Once we’ve solved these starter ideas, we can dive into more creative ideas to extract more impact.
Creative ways to increase patient satisfaction #1
One of the hardest but most impactful and creative ways to increase patient satisfaction is working on the experience that the physician gives the patient.
I’ve been fortunate enough to see how some doctors blow their patients out of the water by being particularly attentive, and how much additional business it can lead to in terms of loyalty compared to physicians who aren’t.
I’m guessing (take this with a grain of salt–or as hippos prefer, a pile of mud) that we feel a closer personal connection to the physician and want to get their advice again in the future since it feels like they truly care about our health. As patients, we seem to become more loyal to the doctor like we’re able to with another human, more so than we can ever be to a brand.
This comes down to people and charisma skills, and are virtually impossible to train unless the person themselves are highly interested to the point of seeking it out themselves.
An alternative to training is hiring for that type of skill set but in my experience, you’ll run into the same problem: there are so few that possess what we are looking for that it will be challenging to scale if we can only hire when we find them (provided that they also want to come work with us).
Creative ways to increase patient satisfaction #2
Another idea is a different take on reducing patient wait times. At some point, we’ve already cleaned out the easy wins like optimizing the patient flow through different service steps and or bottlenecks in tech, but sometimes that’s still not enough.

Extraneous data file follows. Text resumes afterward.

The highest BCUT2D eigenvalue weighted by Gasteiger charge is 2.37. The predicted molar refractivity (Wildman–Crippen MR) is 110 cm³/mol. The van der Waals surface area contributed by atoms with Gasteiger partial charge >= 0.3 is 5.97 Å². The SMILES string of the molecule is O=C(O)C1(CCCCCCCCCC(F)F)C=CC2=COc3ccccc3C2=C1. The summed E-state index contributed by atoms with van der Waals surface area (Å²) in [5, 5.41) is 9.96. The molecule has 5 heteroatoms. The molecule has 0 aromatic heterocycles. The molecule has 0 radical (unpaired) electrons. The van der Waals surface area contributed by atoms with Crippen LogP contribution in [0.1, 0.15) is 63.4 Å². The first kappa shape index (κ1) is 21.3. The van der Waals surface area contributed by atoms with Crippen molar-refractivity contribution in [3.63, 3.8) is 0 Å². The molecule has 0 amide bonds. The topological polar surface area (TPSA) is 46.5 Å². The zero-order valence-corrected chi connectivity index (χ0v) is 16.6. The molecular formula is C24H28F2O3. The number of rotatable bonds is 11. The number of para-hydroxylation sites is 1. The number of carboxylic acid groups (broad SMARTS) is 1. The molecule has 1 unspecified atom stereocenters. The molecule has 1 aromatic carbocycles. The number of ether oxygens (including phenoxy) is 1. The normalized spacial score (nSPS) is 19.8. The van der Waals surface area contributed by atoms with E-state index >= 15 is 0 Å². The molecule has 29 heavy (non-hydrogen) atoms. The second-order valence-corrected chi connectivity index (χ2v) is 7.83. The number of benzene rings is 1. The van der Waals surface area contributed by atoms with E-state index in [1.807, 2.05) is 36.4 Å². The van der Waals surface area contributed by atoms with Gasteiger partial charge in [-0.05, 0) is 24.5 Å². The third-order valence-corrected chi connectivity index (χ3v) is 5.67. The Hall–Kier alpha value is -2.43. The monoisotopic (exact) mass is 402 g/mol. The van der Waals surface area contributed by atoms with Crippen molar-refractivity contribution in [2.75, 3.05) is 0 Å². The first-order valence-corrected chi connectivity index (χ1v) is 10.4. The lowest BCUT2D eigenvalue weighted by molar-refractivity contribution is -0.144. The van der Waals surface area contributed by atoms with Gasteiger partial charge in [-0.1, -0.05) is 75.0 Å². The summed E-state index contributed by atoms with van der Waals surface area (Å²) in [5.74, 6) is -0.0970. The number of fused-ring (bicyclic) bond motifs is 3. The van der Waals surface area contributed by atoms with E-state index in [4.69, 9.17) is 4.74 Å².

An alternative is to reposition the wait times to something more productive for the patients. For example by offering them something as simple as a handout explaining the process they are about to go through with a vitals check first, then their examination and the recommended process for following up depending on the care specialty.
If your startup has an ecosystem with other types of services, this could be a terrific time to point that out as well. Alternatively, it can also be an opportunity to educate patients on tools available to reduce no-show rates in the future such as by offering them waitlists, text reminders, and opportunities to jump on a last-minute open slot if they are interested.
Not all ideas are created evenly and if we don’t understand the root of the problem, we might spend a bunch of energy fixing stuff that doesn’t matter. Instead of diving right into executing random ideas, there’s a simple framework we can use to figure out what best to dive into first.
Find patients’ level of satisfaction and improve it with this simple framework